Recycled Polyester garments….
The lowest hanging fruit for plastic sustainability?
“Good design is sustainable design” – Iran Amed
How much do you know about polyester?
Chances are, it’s on your body right now.
Polyester is best defined as a group of polymers that consist basically of repeated units of an ester and are used especially in making fibers or plastics.
Today, even if you’re not wearing active wear or athleisure clothing, it’s likely that many (if not most) of your clothing have at least some percentage of polyester blended in it due to the fiber’s low costs, durability, and helps clothing not shrink after washing and drying.
For quite some time, polyester has dominated the market, with most data suggesting that polyester represents over 55% of the total global fiber market.
And that market share continues to grow.
According to IHS Markit’s Polyester Fiber’s 2018 market research report,
“Since 2000, consumption of polyester fibers has grown at a sustained average rate of almost 6% per year globally, because of their low cost of production, as well as versatility and relatively large spectrum of applications (from heavy-duty industrial applications to consumer apparel and home furnishing products).
Substitution of other materials has allowed polyester fiber to grow faster than the fiber market itself.”
In just 12 years, global polyester fiber production has more than doubled, from 24.7 million metric tons in 2005 to 53.7 million metric tons in 2017.
Traditionally, the world’s largest fiber was natural cotton, but due to the costs of farmland coupled with polyester’s increasing economy of scale as the fiber became more and more popular and polyester production costs became cheaper and cheaper.
Polyester officially overtook cotton as the world’s number one fiber in 2002.
While this HUGE spike may be great news for the textile and fashion industry, since polyester has become the lowest cost option since it doesn’t need farmland to produce (like its biggest competitor, cotton).
However, this is terrible news for the global plastic pollution crisis since obviously polyester IS a form of plastic and unlike cotton and natural fibers, it is of course NOT BIODEGRADABLE.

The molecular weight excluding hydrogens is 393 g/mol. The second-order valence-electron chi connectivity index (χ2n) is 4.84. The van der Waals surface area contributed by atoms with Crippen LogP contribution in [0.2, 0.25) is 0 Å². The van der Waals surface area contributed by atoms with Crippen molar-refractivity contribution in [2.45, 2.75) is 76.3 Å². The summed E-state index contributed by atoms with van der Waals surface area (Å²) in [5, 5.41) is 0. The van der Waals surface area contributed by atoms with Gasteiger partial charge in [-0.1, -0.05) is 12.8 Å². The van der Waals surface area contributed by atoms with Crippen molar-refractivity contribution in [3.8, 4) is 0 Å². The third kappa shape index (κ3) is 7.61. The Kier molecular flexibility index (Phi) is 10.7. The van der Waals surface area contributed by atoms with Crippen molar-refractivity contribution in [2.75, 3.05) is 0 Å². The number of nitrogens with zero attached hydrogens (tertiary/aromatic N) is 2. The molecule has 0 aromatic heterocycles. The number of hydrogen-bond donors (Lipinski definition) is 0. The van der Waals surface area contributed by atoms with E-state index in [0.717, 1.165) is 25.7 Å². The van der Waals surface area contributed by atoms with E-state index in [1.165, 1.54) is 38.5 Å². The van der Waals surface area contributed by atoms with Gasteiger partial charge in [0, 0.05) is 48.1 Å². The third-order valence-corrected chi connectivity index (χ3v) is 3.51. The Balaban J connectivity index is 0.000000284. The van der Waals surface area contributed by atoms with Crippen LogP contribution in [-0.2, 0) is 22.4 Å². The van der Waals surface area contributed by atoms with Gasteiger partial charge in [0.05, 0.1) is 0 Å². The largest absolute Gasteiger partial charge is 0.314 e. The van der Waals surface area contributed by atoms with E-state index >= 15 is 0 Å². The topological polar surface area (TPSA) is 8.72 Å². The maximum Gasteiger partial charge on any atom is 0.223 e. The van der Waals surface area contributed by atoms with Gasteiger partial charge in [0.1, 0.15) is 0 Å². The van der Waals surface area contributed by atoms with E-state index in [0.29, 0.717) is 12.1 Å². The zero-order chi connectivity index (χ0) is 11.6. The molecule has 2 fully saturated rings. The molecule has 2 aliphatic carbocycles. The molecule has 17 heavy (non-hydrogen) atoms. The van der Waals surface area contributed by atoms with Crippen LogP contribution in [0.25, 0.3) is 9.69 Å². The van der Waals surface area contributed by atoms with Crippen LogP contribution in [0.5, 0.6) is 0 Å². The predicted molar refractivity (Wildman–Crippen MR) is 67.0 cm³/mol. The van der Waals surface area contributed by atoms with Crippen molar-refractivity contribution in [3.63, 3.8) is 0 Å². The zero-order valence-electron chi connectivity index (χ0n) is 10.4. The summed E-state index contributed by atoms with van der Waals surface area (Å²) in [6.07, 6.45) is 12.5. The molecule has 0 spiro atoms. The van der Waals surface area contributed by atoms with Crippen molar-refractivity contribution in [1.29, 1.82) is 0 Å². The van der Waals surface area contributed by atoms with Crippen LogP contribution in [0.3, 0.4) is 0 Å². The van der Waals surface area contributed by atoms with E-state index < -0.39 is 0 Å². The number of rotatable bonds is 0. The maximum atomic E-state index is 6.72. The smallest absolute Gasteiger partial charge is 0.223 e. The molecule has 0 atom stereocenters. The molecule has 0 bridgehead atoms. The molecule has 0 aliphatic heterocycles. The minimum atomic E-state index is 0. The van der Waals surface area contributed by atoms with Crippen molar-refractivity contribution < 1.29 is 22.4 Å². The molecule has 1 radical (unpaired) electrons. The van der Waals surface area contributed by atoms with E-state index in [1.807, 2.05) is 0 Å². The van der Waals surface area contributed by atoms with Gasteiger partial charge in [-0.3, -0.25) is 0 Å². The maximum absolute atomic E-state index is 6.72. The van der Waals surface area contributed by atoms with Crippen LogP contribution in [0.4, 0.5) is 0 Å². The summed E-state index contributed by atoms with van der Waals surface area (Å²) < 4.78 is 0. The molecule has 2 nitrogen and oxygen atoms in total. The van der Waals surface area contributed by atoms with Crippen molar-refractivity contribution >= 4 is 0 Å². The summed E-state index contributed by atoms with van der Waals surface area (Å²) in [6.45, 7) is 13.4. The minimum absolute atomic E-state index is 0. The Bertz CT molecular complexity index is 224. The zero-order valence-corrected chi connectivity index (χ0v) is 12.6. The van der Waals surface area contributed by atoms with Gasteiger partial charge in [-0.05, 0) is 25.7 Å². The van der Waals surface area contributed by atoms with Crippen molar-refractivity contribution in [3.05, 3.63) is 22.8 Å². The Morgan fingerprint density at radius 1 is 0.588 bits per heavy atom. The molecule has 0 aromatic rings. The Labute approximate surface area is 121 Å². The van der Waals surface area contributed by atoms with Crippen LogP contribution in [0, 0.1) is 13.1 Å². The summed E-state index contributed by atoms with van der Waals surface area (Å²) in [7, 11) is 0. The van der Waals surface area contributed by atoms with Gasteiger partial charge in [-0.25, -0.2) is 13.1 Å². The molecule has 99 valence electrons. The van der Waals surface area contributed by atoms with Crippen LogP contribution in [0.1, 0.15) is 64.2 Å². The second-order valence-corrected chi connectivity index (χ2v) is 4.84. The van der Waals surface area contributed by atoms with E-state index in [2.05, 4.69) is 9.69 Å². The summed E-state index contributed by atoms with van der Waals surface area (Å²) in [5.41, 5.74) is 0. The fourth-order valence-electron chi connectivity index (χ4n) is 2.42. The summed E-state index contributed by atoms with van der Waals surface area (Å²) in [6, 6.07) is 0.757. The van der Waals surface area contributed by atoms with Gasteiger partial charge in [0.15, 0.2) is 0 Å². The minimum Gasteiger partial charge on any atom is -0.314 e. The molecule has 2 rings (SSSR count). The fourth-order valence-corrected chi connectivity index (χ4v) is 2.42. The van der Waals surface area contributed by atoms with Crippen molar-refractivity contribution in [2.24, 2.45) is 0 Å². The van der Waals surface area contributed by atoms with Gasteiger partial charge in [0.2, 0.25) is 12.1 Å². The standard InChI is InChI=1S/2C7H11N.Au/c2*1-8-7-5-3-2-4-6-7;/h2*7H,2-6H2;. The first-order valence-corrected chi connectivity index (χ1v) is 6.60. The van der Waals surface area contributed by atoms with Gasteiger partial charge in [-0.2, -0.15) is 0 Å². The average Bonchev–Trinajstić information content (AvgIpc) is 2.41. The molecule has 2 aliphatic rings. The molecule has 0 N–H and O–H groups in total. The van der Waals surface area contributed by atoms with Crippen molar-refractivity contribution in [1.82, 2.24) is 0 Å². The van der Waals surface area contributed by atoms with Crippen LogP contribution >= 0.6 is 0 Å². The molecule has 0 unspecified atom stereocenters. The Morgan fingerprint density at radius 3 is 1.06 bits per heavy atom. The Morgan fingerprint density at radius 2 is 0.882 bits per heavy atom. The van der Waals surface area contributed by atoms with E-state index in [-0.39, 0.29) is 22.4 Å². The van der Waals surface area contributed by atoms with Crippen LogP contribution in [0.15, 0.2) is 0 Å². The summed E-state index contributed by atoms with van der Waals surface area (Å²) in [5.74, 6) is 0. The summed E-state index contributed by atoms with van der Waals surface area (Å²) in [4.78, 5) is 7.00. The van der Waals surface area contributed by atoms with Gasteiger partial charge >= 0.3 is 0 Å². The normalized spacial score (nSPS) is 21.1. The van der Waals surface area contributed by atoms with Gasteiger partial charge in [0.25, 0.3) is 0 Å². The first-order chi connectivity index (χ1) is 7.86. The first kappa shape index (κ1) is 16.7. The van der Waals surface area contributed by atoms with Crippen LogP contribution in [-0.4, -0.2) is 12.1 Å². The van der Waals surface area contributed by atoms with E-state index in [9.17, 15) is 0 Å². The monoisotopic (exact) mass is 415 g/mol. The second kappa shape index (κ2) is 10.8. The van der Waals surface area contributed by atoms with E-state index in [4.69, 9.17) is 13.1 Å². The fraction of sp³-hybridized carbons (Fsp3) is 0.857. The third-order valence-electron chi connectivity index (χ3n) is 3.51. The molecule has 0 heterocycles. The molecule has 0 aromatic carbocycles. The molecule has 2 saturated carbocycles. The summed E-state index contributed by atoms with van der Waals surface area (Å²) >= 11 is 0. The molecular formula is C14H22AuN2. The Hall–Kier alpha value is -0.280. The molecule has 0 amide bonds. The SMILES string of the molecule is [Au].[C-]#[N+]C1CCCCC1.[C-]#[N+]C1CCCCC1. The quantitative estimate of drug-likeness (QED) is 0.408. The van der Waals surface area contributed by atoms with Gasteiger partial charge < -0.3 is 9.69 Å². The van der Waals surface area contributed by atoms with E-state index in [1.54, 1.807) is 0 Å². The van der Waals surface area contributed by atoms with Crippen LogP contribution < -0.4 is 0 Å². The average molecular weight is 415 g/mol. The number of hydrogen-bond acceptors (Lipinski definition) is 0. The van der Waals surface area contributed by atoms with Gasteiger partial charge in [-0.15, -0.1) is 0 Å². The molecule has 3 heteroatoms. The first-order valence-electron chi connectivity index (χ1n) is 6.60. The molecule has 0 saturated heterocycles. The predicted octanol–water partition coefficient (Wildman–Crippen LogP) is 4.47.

But unlike a lot of the endlessly complex problems with the plastic pollution crisis in general - such as:
- microplastics in bottled/tap water and most levels of our food supply (we wrote an informative article about microplastics and we still don't know about their long term dangers, HERE)
- the CO2 emitting dangers of incinerating plastic vs. 400+ years of plastic in landfills
- the rejection of plastics at recycling plants due to improper sorting, weathering, food/grease
……polyester can be recycled (and upcycled) MUCH easier than many other plastics and there is a large (and growing!) secondary market!
Recycled polyester is typically made from your standard PET bottles. PET stands for polyethylene terephthalate and is amongst the most common and recyclable plastic there is!
Still sadly at only a 30% recycled rate, this is more than triple the general, cumulative recycling rate of 9%!
And PET water bottles are actually amongst the highest rate of recycled single use plastic in the world!
The International Bottled Water Association explains, “According to the National Association for PET Container Resources (NAPCOR), at 37.46%, the recycling rate for single-serve PET plastic bottled water containers more than doubled between 2003-2014.”
There are a few reasons PET bottles are far more easily recyclable than most plastics.
- They are everywhere. According to Statista’s Global PET bottle production 2004-2021, “In 2016, some 485 billion PET bottles were produced, and it is forecasted that in 2021, some 583.3 billion of these plastic bottles will be produced.”
The sheer volume of annual plastic production, while terrifying, mean that there will be a new, fresh, and abundant supply of PET bottles available for the foreseeable future at a relatively low cost.